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Soft-Paste Ge Ware (Ko Ware)

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Author Topic: Soft-Paste Ge Ware (Ko Ware)  (Read 522 times)
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« on: February 24, 2013, 09:19:34 pm »

This is a reestablishment of a thread that was lost-

Ge Ware (Wade-Giles: ko), literally means 'big-brother' ware, because legend has it that of two brothers working in Longquan, one made the typical celadon style ceramics, but the elder made ge ware, produced in his private kiln. Ming commentator, Gao Lian claims that the ge kiln took its clay from the same site as Guan ware, which is what accounts for the difficulty in distinguishing one from the other (though Gao thinks "Ge is distinctly inferior" to Guan).  Overall, Ge remains somewhat elusive, but basically comprises two types—one with a ‘warm rice-yellow glaze and two sets of crackles, a more prominent set of darker color interspersed with a finer set of reddish lines (called chin-ssu t’ieh-hsien or ‘golden floss and iron threads’, which can just faintly be detected on this bowl: The other Ge ware is much like Guan ware, with grayish glaze and one set of crackles. Once thought to have only been manufactured alongside Longquan celadon, per its legendary founding, Ge is now believed to have also been produced at Jingdezhen.

Porcelain: Soft-Paste Ge Ware (Ko Ware)             
This bottle comprises one of the two types of Ge Ware (or Ko ware), a fine warm rice-yellow crackle glaze set off by reddish lines (called chin-ssu t’ieh-hsien or ‘golden floss and iron threads’).  Surface design is an over glaze black, mat, finish enamel.  Stands just 2 7/8 inches (7.3cm) high with stopper.  Stopper is finely striated yellow glass with polished ivory spoon.   19th Century (ca. 1800-1860).  Still a faint hint of aromatic snuff when placed near nose.  Provenance: Harriet Morse Hamilton Collection, Lot P-60 of ‘Oriental Snuff Bottles’, a book Ms. Hamilton published in the 1970’s of a portion of her collection.

The Motif-Marsha Vargas Handley, the San Francisco dealer from whom it was purchased, thought the designs were of Chinese lanterns.   I was thinking banner flags, or old bronze panel motifs, or even old parchment designs.  A Comment by Tom B. (Snuff Bottle Forum, 01/2012): Thank you for showing such a rare and beautiful "jin si tie xian" (gold thread and iron wire) Ge type snuff bottle.  Judging by the excellent quality of the paste and the control of the crackle, I think that there is a good chance that it was made at the Guan yao or Official kiln often referred to as the Imperial kiln. The decoration is certainly Neolithic pictograms of some sort.  The following turned up in a short search of the terms:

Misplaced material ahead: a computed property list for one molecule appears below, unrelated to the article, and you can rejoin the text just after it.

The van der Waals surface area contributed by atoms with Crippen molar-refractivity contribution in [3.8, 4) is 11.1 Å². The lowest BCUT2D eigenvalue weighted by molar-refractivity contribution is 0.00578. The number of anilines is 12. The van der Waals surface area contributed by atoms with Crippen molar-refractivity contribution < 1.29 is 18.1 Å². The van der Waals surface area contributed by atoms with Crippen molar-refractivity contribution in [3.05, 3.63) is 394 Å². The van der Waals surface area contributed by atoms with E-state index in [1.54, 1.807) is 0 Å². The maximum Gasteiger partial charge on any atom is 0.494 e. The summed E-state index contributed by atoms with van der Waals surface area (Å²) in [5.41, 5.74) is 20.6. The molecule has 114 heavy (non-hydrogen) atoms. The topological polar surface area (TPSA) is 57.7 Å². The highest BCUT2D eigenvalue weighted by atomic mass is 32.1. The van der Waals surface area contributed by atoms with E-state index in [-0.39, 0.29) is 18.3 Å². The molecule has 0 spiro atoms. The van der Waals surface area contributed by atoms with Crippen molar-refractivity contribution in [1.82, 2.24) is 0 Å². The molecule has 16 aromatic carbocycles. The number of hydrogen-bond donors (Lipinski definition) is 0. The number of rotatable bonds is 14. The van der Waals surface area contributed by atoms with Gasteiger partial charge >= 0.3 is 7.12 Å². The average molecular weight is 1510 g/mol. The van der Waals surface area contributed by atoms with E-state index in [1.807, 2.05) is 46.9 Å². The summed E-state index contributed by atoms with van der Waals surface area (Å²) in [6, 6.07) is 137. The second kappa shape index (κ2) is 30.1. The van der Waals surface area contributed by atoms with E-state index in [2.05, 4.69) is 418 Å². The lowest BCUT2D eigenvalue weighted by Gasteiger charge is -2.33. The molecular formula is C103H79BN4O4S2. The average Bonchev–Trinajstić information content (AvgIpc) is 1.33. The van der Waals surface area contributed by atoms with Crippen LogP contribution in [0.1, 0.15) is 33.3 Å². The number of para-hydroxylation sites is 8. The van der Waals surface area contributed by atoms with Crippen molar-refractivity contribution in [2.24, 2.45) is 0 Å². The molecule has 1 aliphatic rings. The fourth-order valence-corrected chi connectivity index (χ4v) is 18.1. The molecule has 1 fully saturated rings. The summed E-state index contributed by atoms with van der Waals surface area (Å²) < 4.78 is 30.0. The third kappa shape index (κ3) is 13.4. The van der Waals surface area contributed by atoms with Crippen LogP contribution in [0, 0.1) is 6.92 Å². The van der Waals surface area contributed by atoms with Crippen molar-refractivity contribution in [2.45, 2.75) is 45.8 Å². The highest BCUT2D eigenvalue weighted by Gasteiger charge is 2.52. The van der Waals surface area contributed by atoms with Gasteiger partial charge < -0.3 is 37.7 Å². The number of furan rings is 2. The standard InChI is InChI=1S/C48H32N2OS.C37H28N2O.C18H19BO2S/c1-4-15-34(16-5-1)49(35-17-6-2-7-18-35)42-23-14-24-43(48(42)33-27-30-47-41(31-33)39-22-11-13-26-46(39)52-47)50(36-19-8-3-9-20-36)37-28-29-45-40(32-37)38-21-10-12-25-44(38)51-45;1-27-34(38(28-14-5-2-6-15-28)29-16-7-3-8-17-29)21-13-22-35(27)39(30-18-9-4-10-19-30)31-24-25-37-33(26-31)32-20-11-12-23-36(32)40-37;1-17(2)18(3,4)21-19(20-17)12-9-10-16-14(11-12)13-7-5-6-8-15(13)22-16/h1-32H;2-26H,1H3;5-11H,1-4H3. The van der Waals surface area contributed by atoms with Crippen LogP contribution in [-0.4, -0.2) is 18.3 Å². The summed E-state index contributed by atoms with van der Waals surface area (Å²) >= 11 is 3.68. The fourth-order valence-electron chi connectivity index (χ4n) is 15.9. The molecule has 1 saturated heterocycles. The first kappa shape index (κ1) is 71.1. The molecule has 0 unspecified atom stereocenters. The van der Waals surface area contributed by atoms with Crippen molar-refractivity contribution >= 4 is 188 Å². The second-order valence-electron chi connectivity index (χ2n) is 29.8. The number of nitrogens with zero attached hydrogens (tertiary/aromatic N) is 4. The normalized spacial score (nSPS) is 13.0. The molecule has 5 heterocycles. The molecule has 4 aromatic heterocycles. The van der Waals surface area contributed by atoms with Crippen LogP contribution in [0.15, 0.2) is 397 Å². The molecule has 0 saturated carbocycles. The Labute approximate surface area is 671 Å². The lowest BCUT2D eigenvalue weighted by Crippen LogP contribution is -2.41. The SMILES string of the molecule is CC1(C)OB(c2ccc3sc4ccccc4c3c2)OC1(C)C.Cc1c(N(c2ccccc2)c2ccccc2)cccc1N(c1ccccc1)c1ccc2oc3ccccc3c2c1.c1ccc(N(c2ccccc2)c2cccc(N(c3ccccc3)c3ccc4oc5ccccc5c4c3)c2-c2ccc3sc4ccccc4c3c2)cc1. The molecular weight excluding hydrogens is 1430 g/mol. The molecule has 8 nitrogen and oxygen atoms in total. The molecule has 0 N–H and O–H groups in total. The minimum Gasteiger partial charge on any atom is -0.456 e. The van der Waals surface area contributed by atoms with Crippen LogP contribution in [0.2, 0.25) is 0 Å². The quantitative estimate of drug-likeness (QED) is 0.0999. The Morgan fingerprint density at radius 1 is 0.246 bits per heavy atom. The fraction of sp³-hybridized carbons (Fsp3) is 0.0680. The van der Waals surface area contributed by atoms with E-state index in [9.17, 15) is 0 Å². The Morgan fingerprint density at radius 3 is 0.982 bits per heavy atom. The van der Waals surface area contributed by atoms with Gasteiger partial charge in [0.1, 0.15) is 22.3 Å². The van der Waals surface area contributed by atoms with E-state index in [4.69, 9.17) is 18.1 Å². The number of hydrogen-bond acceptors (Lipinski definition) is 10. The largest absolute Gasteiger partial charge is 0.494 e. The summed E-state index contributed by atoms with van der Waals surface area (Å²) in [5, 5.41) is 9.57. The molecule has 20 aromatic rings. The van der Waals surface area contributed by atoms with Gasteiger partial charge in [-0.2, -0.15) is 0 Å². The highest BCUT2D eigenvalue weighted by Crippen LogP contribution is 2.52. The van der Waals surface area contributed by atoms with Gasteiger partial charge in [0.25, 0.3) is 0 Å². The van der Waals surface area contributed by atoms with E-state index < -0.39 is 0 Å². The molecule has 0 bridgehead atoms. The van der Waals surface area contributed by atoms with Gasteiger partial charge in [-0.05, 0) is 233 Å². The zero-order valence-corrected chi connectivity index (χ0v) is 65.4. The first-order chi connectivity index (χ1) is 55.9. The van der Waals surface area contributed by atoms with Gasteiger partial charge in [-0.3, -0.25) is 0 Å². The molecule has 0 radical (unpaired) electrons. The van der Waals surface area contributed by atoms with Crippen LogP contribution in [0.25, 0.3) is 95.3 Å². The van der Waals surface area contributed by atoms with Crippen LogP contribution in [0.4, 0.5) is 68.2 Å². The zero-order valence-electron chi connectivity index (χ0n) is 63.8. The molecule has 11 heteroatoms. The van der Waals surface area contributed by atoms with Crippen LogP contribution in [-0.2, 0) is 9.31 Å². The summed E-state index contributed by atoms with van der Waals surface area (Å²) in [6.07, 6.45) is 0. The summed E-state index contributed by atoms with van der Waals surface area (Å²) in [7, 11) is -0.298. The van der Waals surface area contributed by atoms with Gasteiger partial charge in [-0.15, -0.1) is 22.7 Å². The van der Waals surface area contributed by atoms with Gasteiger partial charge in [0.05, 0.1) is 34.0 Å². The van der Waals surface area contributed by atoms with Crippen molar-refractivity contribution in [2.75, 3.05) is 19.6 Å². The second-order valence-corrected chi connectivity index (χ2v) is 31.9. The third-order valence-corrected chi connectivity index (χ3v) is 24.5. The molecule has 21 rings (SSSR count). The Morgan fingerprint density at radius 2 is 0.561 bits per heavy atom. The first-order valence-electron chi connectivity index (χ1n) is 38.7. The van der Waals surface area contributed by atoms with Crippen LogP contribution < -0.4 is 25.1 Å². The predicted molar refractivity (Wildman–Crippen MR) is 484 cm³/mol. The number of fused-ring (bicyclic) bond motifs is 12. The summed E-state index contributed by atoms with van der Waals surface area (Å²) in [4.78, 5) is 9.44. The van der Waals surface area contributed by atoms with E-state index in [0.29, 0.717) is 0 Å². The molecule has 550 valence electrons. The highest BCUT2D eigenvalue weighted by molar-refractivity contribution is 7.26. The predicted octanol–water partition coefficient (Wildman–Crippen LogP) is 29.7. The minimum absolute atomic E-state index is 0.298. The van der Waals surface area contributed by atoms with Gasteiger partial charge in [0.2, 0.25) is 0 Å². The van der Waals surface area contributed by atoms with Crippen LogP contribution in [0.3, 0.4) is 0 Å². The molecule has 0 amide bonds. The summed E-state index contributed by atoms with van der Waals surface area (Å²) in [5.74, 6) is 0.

The common consensus is that writing in China evolved from earlier non-linguistic symbolic systems. During the Late Neolithic period, at the latter half of the 3rd millenum BCE, many symbols or "pictograms" started to be incised on pottery and jades. These symbols are thought to be family or clan emblems that identify the ownership or provenance of the pottery or jades. 

Now another explaination of the Motif/Design- The design (1st picture) is that of Dzi beads in a rectangular amulet form likely worn on a garment or as a wrist band.  These beads were likely sewn or tied onto a piece of cloth or leather. The second is presumed to be a archaic phoenix design, again sewn onto cloth or etched into leather as a amulet.  The third is an archaic cicada and some other bird design on a amulet.

Dzi bead (pronounced "zee"; alternative spelling: gzi) is a type of stone bead of uncertain origin worn as part of a necklace and sometimes as a bracelet. In several Asian cultures, including that of Tibet, the bead is considered to provide positive spiritual benefit. These beads are generally prized as protective amulets and are sometimes ground up into a powder to be used in traditional Tibetan medicine. Beads subject to this process have small "dig marks" where a portion of the bead has been scraped or shaved away to be ground into the medicine.

The most highly prized dzi beads are those of ancient age, made of natural agate. It is a mystery were where these beads originated. While the traditional, ancient-style beads are greatly preferred, new modern-made dzi are gaining popularity amongst Tibetans.

At some point in time I hope to get some resolution/conformation on the unique design, Charll

« Last Edit: February 25, 2013, 01:58:11 am by Bottle Guy » Report Spam   Logged

Charll K Stoneman, Eureka, California USA, Collector Since 1979.

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« Reply #1 on: February 25, 2013, 02:03:41 am »

This is a reestablishment of a thread that was lost-

I remember that topic... Very strange that I can not find it either...

Charll, I really enjoy and learn so much from your posts..  Thank you for taking the time to share this with us, and also for taking the time to repost from the lost topic..

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